Despite comprising a fifth of the U.S. population, Latinx people struggle for opportunities to tell their stories in publishing, Hollywood and other media. Figures who hold a meaningful place within a culture and people’s identity are an easier sell to when you wash away their prickly parts. Kahlo, especially, has been commodified to the point of near erasure of her actual self, and that opens herself and others up to exploitation when bad people are in control of her story.

In a 2017 New York Times essay, Salma Hayek recounted the sexual harassment she suffered at the hands of Harvey Weinstein while shooting the 2002 film ”Frida.” Weinstein, Hayek revealed, threatened to shut down production if the actress didn’t perform a fully nude sex scene with her co-star Ashley Judd.

Hayek wrote: “Since those around me had no knowledge of my history of Harvey, they were very surprised by my struggle that morning [of the shoot.] It was not because I would be naked with another woman. It was because I would be naked with her for Harvey Weinstein. But I could not tell them then.”

The scene was seemingly only meant to satisfy Weinstein’s own perversions. Though he denied those allegations, Kahlo’s bisexuality was exploited to force Hayek into performing a nude sex scene. It’s an extreme case, but an example still of how parts of Kahlo’s identity are manipulated to benefit others in a way the artist herself would most likely be against.

Frida Kahlo was queer woman and staunch communist who despised America, gringos, consumerism and the elitist, faux intellectualism that plagued the art scene. She talked shit, loudly and openly. That doesn’t align with the way she has been packaged and sold since her death. Sadly, the plainest version of such a complicated, fiery personality is the one that sells most.

To tackle that, Gutierrez decided to show “the world through her perspective,” noting that she “hadn’t seen a film that had really focused on her voice completely.”

“How do you treat this iconic symbol that is a flattened version of somebody that is really full and human and complex and not perfect?” she adds. “She is a symbol of female empowerment. She’s a symbol of queer openness and passion for life. We only see kind of limited, very heroic aspects of them. And to present a fuller picture, that was our intention from the very beginning.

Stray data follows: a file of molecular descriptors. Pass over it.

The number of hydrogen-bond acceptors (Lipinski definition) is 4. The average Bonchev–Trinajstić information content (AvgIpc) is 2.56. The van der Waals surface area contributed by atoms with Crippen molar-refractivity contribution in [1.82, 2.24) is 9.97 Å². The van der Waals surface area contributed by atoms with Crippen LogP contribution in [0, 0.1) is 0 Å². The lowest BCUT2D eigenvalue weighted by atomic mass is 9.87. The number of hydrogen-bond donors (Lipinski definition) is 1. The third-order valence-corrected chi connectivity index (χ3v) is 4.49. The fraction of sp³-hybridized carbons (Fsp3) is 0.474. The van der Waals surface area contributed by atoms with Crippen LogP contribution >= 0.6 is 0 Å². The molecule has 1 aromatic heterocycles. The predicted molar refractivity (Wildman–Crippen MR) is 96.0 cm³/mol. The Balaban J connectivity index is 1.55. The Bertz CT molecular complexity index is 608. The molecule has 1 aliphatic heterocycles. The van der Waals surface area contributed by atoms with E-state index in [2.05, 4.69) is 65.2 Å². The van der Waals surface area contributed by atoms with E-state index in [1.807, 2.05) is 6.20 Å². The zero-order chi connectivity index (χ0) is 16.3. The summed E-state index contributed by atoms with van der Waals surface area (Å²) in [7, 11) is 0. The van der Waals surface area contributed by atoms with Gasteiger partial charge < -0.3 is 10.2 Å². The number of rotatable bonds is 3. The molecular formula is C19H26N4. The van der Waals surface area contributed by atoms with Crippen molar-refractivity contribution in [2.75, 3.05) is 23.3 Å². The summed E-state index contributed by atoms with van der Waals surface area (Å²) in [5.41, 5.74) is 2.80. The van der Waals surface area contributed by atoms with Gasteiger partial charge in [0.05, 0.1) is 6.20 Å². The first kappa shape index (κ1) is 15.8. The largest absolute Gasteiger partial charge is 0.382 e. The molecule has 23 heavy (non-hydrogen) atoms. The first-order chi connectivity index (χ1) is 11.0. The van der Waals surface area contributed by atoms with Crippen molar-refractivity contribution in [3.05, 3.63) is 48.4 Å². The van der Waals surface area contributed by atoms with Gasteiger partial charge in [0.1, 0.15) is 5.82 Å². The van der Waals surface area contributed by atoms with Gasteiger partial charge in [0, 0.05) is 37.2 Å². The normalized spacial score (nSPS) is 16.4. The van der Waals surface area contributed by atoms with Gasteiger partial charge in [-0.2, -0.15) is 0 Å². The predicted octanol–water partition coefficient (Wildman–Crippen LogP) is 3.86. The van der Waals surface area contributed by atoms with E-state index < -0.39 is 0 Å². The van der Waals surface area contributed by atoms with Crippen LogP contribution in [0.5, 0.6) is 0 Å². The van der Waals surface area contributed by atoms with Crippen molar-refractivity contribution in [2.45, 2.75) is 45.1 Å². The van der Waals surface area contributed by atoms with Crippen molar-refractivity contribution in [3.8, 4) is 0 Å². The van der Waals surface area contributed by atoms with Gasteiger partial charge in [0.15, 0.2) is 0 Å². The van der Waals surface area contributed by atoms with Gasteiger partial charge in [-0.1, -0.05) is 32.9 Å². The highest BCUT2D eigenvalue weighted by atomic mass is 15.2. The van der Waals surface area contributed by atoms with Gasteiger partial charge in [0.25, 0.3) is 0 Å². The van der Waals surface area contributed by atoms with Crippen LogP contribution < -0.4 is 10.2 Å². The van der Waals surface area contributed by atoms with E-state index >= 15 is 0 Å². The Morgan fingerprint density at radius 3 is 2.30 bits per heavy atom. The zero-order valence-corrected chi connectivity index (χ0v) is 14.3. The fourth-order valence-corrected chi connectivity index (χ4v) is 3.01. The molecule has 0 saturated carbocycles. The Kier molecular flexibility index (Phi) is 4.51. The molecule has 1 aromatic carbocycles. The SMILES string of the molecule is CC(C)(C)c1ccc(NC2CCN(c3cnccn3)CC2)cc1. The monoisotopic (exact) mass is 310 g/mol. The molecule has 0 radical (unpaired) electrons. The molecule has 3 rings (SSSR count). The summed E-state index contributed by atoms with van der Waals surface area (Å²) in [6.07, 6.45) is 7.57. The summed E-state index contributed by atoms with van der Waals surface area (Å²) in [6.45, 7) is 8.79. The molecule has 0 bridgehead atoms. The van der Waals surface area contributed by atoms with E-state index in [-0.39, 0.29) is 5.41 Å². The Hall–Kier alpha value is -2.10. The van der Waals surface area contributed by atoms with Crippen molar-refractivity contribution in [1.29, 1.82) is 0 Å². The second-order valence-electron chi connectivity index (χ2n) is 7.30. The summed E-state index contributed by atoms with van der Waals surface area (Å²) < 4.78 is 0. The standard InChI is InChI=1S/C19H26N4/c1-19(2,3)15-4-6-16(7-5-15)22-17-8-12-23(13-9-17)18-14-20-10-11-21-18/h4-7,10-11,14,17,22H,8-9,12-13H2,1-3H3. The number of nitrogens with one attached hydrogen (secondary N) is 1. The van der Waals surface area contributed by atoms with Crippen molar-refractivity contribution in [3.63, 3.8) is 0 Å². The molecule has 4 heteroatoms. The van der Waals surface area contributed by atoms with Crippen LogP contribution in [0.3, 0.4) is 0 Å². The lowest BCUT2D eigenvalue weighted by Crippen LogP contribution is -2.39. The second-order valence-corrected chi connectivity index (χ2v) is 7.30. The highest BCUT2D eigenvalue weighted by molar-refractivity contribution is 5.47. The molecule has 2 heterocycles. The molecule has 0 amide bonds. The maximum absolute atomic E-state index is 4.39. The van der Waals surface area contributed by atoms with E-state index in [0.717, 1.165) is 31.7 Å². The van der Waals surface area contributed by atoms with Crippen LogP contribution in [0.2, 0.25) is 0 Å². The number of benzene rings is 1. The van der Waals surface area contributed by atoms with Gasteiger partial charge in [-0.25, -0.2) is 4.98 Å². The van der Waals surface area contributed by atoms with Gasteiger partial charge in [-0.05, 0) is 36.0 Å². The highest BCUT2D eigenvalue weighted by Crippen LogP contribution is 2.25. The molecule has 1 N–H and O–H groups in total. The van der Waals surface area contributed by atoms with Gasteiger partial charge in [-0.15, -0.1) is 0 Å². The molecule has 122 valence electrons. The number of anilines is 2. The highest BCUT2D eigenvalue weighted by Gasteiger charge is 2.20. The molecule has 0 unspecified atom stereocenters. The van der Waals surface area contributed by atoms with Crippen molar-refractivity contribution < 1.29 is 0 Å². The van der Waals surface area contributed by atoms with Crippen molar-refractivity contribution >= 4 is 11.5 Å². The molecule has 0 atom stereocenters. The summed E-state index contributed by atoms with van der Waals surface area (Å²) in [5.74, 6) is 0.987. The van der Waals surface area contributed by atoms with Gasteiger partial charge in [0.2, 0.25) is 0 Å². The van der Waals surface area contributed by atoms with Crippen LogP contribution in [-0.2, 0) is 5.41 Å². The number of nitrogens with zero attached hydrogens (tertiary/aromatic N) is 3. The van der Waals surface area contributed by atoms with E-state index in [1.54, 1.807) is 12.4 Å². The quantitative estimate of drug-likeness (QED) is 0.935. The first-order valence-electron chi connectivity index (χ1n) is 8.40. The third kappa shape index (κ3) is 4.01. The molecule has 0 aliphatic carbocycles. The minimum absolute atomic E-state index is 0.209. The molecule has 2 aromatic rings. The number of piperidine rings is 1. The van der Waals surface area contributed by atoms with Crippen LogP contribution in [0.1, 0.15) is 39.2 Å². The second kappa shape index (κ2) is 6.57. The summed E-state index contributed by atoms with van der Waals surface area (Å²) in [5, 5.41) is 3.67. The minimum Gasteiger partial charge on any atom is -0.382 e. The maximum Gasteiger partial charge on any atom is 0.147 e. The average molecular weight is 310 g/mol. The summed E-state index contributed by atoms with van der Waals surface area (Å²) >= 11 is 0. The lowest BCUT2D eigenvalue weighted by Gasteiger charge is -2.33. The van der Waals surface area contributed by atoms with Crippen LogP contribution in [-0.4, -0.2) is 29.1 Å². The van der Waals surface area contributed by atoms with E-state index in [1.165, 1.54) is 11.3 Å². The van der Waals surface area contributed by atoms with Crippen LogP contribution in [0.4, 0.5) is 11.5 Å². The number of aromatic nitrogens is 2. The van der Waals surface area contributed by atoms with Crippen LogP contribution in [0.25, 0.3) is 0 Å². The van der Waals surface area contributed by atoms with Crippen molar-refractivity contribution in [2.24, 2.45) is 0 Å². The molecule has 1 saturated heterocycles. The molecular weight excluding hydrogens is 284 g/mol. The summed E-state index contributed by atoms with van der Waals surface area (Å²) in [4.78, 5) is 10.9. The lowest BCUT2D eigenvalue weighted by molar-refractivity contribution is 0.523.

Gutierrez says Kahlo’s letters and diary offer an insight into her inner life that is rarely understood or explored, and it filled her as a filmmaker with a sense of responsibility to give Kahlo back that life, especially when those written words offer such a deep window into the person. No recordings of Kahlo’s voice exist, Gutierrez tells me, but she shared often and openly.

Through this format, Gutierrez allows audiences to know not just the what to her story, but Kahlo’s distinct perspective and the ways in which she was deeply affected by the happenings of her life.

“She was talking to people that she felt really close to so she was really honest with her emotions in those letters and then in her diary as well,” says Gutierrez. “So it was a possibility of getting really intimate with her. There’s a closeness that you feel when you can really hear her personality through the way that she’s expressing herself ... That’s how we approached putting together the visual narrative; always seeing what happened to her through her eyes.”

In “Frida,” Gutierrez doesn’t shy away from the full version of the artist, but rather embraces her and allows her to reclaim her story by removing herself as much as possible. If we are to tell her story again, and those of other prominent Latinx figures, that’s the least they deserve as human beings who lived and breathed and left their mark on the world.